I am, as ever, optimistic that the people of Illinois will one day wake up and realize that our current Governor is as much of an idiot as our previous Governors were corrupt. In one example of this idiocy (can you spell ‘patronage’), Governor Rod changed the system from electing Trustees to appointing Trustees, and my award for favorite appointee is Trustee Niranjan S Shah. Such changes have consequences.

The Trustees, led by Mr. Shah, it seems, has decided that the Champaign Urbana Mass Transit District is ripping the University off, as well as killing and maiming an occasional student. The MTD provides, at the students’ request, around 8 million rides per year in the Campus core and community. By the way, if you are into hair-raising roller coaster rides, take the front seat of the Quad as it wends its way around the campus, down Matthews street, a narrow thoroughfare choked with poorly parked cars, construction vehicles and jaywalking students chatting merrily on cell phones or oblivious to all with iPods jammed in their ears; down Goodwin to the south housing complex and back down on the west side of campus through Campus town avoiding bicycles, pedestrians (or not), and other vehicles. On a good day there are dozens of near-misses.

Nonetheless, they feel that someone (dare I say a minority owned Chicago transit company) can do it safer, cheaper and better. It must irk these Blago-appointees to no end that the University of Illinois Urbana Champaign trough is not available for their snouts. The Trustees, at Mr. Shah’s insistence, has issued a RFP to study the possibility and report back to the Trustees on the feasibility of the University running its own bus service. Perhaps Mr. Shah was too involves with obtaining lucrative contracts for his Globetrotters Engineering Corporation to remember that the University previously provided such a service, which they relinquished with alacrity when the MTD offered to take over the service. Or perhaps, he was not around when such services were not available at all and 40,000 bicycles congested the Campus area with far less traffic control than the current transit system.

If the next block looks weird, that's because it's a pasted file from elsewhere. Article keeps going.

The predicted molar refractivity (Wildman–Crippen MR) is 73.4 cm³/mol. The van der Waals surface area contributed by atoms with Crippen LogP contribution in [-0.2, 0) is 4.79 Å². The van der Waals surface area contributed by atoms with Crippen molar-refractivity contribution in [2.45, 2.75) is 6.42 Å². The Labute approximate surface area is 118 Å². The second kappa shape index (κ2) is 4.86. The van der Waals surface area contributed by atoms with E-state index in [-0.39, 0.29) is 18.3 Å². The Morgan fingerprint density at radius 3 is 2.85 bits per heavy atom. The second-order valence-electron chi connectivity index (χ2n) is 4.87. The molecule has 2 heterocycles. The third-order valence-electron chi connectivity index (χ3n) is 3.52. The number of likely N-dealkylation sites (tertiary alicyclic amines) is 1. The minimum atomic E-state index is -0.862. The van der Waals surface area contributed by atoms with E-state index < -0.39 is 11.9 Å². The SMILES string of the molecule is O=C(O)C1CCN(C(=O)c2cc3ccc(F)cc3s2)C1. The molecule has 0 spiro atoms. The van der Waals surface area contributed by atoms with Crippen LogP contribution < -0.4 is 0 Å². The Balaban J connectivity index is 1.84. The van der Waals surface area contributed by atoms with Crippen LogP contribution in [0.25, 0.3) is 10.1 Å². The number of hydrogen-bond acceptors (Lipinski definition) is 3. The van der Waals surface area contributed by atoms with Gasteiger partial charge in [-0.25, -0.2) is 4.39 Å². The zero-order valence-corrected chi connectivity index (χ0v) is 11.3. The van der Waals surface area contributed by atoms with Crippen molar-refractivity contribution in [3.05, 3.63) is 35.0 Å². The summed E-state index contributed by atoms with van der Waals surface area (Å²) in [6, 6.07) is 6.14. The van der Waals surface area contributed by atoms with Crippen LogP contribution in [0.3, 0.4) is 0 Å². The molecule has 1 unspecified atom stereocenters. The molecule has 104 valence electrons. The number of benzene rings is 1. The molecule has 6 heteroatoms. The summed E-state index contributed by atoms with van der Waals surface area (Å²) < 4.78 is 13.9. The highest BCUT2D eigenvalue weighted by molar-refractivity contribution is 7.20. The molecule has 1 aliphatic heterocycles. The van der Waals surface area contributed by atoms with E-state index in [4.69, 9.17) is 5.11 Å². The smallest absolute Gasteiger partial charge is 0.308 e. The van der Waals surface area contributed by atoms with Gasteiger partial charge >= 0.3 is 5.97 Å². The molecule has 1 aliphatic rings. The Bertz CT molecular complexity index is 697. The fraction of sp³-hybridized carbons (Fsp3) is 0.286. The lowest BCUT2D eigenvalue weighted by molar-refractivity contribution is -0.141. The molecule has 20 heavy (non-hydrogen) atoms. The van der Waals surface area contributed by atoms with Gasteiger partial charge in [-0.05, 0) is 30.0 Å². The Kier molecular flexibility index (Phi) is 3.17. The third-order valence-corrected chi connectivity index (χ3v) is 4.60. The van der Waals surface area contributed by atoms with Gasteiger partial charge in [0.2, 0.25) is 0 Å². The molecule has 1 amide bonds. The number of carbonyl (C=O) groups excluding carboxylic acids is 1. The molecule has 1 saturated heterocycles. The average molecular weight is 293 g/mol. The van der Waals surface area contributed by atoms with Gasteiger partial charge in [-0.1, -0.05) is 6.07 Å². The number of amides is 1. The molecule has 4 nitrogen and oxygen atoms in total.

The MTD charges the University, on the basis of a three year contract, an annual transportation fee proportional to the student enrollment. This was $3.5 million in 2006 and $3.1 million in 2005. For this amount, students can hop on a bus anywhere on campus without even showing a pass, and by showing their student ID ride anywhere in Champaign Urbana without further charge. This fee is approved by the Student Senate every contract renewal period and they are free to discontinue at the end of any contract period. The previously mentioned Quad runs every 5 minutes. Given that the campus is several miles north to south, the ten minute interclass period is insufficient to walk even a quarter of this distance unless you happen to be an Olympic-class runner. Students feel that this is a good service.

How good becomes more evident when you consider that operational expenses are subject to a 55% reimbursement through the Downstate Operational Assistance Grant, issued each year to downstate (e.g., not Chicago) transit districts. In 2006, the MTD received $10.8 million in operating assistance. That $3.5 million U of I service costs around $6.4 million. In addition, the MTD operates about 90 vehicles, (costing $300,000 each) and provides fuel, maintenance, cleaning and storage – a significant capital investment. In addition, the MTD provides StopWatch signs which are tied into GPS receivers and computers on the vehicles and which inform waiting passengers of the arrival times of the scheduled vehicles; cell phone text message service to provide route schedule data directly to cell phones; Internet route planning and scheduling; shelters; and emissions reduction and bio-fuel technology to keep the environment clean – more expensive capital assets.

Now starting from a clean piece of paper, the notional U of I transit service would have to establish a desired level of service and provide for the acquisition of capital equipment and vehicles, operate the service and collect the offsetting revenue to fund that service. Since the U of I is not an established transit district, the Downstate Operating Assistance Grant is not available to assist in the funding of the service. This alone increases the revenue requirements. Add to that the depreciation of the vehicles, shelters, equipment, and support structures (MTD: $2.6 million in 2006) and some amortization of the initial capital outlay and you have a service costing a minimum of $8.5 million/year. If this cost is borne by the student population as it is now, the transportation fee becomes $112/semester verses the current $46/semester (assuming 38,000 students). Ah – what is a government plan that doesn’t double the cost to the user? In fact, it would be all but impossible to acquire the vehicles and equipment in a timely manner, develop the campus operating experience, and deploy a system. The immediate result would be a significantly lower level of service.

But when President White, The Chancellor Richard Herman, and the Provost all suggested that this perhaps was not a good idea, Mr. Shah, in an open session of the Trustees, commented that this was not a serious attempt a developing a transit system, but merely a negotiating ploy. Let’s see – how does that work? Oh yeah. Piss off the MTD by being critical of the service, issue a RFP, the results of which show that MTD is charging the U of I a fraction of what the service costs, and use this to bludgeon the MTD when setting service fees for the next contract period. Students remember – The Trustees are here for you!

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